Prashanth Jayaram

Migrate an SQL database from Windows to Linux using backup-and-restore and SMB Protocol

May 16, 2017 by

In an attempt decouple systems, we may modularize them. In most cases, we would need to move databases from one server to another—sometimes, even move them from Windows to Linux.

In the case of moving a database to Linux, SQL Server’s Backup and Restore feature is the recommended mode of migration; we would migrate from SQL Server on Windows to SQL Server vNext CTP 1.4 on Linux.

This topic provides step-by-step instructions for this procedure. In this tutorial, you will:

  • Create a database, SQLShack
  • Backup SQLShack on a Windows machine
  • Transfer the backup to your Linux machine using a File Sharing Protocol, Samba. Use Samba* to setup an SMB network share between the Windows and the Linux machines.
  • Restore the database using the SSMS console (sqlcmd) or GUI


Let’s create a database, SQLShack. I’m going to switch into the SQLShack database to create a sample table to hold dummy data which is needed to demonstrate the restoration process.

Database Backup on Windows Machine

Backup the database, SQLShack, on a Windows Machine.

The following simple command creates a backup of SQLShack to a given file location

Transfer backup file to the Linux machine

You can use Samba to create a shared folder on the Linux system and transfer files from the Windows computer to the Linux (CentOS) computer—or vice versa. This allows the files to be shared on the network through the SMB protocol. This will also allow Windows hosts to get remote access to the files using the file explorer.

Let us go through a step-by-step installation and configuration process of Samba so that we can easily share the files between computers running different operating systems.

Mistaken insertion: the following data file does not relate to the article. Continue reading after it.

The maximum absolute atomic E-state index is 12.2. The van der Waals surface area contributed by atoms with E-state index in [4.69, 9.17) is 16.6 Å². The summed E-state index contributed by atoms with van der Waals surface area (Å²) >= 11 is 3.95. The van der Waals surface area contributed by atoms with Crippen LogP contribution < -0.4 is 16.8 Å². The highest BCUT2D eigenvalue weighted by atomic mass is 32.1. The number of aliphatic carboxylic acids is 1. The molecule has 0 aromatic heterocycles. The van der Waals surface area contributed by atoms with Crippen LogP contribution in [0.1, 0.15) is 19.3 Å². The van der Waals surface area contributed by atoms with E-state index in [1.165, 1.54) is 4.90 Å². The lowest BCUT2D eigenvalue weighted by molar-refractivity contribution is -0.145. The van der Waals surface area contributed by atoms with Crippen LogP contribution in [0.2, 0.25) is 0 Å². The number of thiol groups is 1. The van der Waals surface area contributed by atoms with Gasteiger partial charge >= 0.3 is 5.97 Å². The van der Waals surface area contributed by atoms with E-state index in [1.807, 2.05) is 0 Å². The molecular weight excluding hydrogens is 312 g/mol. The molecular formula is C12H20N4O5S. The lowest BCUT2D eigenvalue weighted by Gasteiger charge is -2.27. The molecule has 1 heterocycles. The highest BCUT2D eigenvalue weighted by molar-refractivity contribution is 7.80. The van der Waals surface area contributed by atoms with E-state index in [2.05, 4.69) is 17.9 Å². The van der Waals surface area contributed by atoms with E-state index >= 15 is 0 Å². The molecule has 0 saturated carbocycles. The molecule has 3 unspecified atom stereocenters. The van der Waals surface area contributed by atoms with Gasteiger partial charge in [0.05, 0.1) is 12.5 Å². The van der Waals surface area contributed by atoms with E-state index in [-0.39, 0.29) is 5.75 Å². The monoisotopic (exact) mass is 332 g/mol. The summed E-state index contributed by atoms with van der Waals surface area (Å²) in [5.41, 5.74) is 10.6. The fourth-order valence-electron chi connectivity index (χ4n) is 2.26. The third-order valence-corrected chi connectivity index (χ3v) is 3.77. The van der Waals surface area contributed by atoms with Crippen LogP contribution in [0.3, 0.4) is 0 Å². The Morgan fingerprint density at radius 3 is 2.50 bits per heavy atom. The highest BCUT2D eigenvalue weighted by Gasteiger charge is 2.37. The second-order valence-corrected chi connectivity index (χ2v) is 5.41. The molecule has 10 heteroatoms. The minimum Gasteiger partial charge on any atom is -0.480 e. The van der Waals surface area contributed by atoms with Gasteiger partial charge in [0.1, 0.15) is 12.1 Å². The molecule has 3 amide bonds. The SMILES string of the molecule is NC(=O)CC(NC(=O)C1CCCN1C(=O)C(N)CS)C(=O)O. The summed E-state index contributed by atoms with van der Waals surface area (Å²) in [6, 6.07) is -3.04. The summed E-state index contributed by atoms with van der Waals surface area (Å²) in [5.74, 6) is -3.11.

Install the Samba client and Samba common

This section provides details of the installation and configuration of Samba

[root@localhost thanvitha ]# yum install samba samba-client samba-common

This installs Samba version 4.4

Setting the SAMBA services to start automatically

[root@localhost thanvitha ]#setup

  • Select system services, hit Enter
  • Enable smb.service and click Ok

Create a SQL Backup folder

  • Check for SQL backup directory at the /var/opt/ location

    [root@localhost thanvitha ]#ls -l /var/opt/

    The command lists down the entire directory inside the /var/opt. The output also confirms that we don’t have any SQL Backup folder under /var/opt.

  • Let’s create a folder, sqlbackup at /var/opt using the mkdir command.

    # mkdir /var/opt/sqlbackups
    #  ls -l

  • The folder thus created is owned by the root user and the group user; it can’t be accessed by a non-root user. You need to change the ownership of the folder by running the following commands:

    # chown mssql /var/opt/sqlbackup
    # chgrp mssql /var/opt/sqlbackup

  • Execute this command to give everyone full access to /var/opt/sqlbackup:

    # chmod –R 777 /var/opt/sqlbackup

  • Backup the database

Configure Samba

This section deals with required parameter setting in the samba configuration file

  • Edit the file /etc/samba/smb.conf

  • Before making change ensure to backup the original file as /etc/samba/smb.conf.bak

    #cp /etc/samba/smb.conf /etc/samba/smb.conf.bak